Country of Ash: A Jewish Doctor in Poland, 1939-1945 (Paperback)

A Jewish Doctor in Poland, 1939-1945

By Edward Reicher, Magda Bogin (Translator), Elisabeth Bizouard-Reicher (Foreword by)

Bellevue Literary Press, 9781934137451, 253pp.

Publication Date: April 16, 2013

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Description

" Dr. Reicher] lived through the Second World War in Poland, dodging bullets, uprisings and deportations--not to mention betrayal, starvation and airless hideouts--in a manner more reminiscent of a talented outlaw than a mild-mannered dermatologist . . . It is the impressive simplicity of the good doctor's writing that makes t]his book resemble Victor] Klemperer's, and the detailed observations of its report that makes it emotionally memorable. . . . William Carlos Williams once said that people who prize information are perishing daily for want of the information that can be found only in poetry. By the same token, there will never be a time when we will not need the information that an important, evocative book like Country of Ash provides." --VIVIAN GORNICK, Moment magazine

Country of Ash is the starkly compelling, original chronicle of a Jewish doctor who miraculously survived near-certain death, first inside the Lodz and Warsaw ghettoes, where he was forced to treat the Gestapo, then on the Aryan side of Warsaw, where he hid under numerous disguises. He clandestinely recorded the terrible events he witnessed, but his manuscript disappeared during the Warsaw Ghetto Uprising. After the war, reunited with his wife and young daughter, he rewrote his story.

Peopled with historical figures like the controversial Chaim Rumkowski, who fancied himself a king of the Jews, to infamous Nazi commanders and dozens of Jews and non-Jews who played cat and mouse with death throughout the war, Reicher's memoir is about a community faced with extinction and the chance decisions and strokes of luck that kept a few stunned souls alive.

Edward Reicher (1900-1975) was born in Lodz, Poland. He graduated with a degree in medicine from the University of Warsaw, later studied dermatology in Paris and Vienna, and practiced in Lodz as a dermatologist and venereal disease specialist both before and after World War II. A Jewish survivor of Nazi-occupied Poland, Reicher appeared at a tribunal in Salzburg to identify Hermann Hofle and give an eyewitness account of Hofle's role in Operation Reinhard, which sent hundreds of thousands to their deaths in the Nazi concentration camps of Poland.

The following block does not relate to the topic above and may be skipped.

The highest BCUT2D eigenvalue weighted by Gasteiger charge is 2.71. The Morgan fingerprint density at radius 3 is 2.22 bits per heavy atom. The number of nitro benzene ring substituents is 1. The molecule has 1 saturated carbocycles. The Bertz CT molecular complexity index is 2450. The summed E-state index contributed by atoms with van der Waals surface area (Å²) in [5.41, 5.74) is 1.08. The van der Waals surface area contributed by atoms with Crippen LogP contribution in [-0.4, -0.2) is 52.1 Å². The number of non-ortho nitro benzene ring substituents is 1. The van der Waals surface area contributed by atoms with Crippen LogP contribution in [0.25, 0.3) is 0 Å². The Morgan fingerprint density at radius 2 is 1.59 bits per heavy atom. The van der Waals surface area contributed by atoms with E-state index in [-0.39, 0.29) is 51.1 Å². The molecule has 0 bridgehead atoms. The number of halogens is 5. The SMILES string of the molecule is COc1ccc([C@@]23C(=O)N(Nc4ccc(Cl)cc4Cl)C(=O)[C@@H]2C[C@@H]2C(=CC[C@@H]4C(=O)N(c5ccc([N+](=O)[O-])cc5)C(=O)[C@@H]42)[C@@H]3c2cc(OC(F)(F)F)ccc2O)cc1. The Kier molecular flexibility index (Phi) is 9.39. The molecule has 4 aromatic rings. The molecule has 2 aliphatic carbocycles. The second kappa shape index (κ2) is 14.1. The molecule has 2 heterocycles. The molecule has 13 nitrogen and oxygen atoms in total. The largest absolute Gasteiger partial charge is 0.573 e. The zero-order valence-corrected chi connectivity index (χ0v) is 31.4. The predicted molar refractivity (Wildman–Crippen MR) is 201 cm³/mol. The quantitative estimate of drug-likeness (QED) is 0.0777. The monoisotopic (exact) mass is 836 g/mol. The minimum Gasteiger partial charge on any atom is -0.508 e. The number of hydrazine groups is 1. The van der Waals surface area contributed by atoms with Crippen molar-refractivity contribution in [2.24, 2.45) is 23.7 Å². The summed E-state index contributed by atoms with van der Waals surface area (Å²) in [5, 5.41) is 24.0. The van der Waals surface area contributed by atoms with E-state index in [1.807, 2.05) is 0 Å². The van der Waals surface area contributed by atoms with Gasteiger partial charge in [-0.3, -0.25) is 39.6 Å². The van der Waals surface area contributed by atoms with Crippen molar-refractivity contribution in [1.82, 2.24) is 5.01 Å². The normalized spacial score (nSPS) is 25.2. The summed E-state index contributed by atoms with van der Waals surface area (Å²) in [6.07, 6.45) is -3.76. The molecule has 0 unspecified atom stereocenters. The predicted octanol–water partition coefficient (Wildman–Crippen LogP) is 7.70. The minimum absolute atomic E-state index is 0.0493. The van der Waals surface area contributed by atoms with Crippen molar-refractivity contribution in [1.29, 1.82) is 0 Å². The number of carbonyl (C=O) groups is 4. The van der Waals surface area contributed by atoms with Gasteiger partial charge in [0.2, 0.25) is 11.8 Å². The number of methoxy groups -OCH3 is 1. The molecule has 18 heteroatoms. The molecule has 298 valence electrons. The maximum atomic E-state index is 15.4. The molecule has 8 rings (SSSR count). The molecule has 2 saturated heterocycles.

Country of Ash, first published posthumously in France, was translated from the French by Magda Bogin and includes a foreword by Edward Reicher's daughter Elisabeth Bizouard-Reicher.


About the Author

Edward Reicher (1900-1975) was born in Lodz, Poland. He graduated with a degree in medicine from the University of Warsaw, later studied dermatology in Paris and Vienna, and practiced in Lodz as a dermatologist and venereal disease specialist both before and after World War II. A Jewish survivor of Nazi-occupied Poland, Reicher appeared at a tribunal in Salzburg to identify Hermann Hofle and give an eyewitness account of Hofle's role in Operation Reinhard, which sent hundreds of thousands to their deaths in the Nazi concentration camps of Poland. Reicher's memoir, Country of Ash, was rewritten from memory in Polish after being destroyed in the Warsaw Ghetto Uprising and first published posthumously in France, in a French translation by his daughter Elisabeth Reicher-Bizouard and Jacques Greif. Translator Magda Bogin is acclaimed for her "suave" (Publishers Weekly) and "strikingly true" (School Library Journal) translation of Cervantes' Don Quixote, Isabel Allende's international bestseller The House of Spirits, and letters by children deported to Auschwitz, which appear in the landmark publication French Children of the Holocaust. Bogin's own novel, Natalya, God's Messenger, received the Harold U. Ribalow Prize. She lives in New York.
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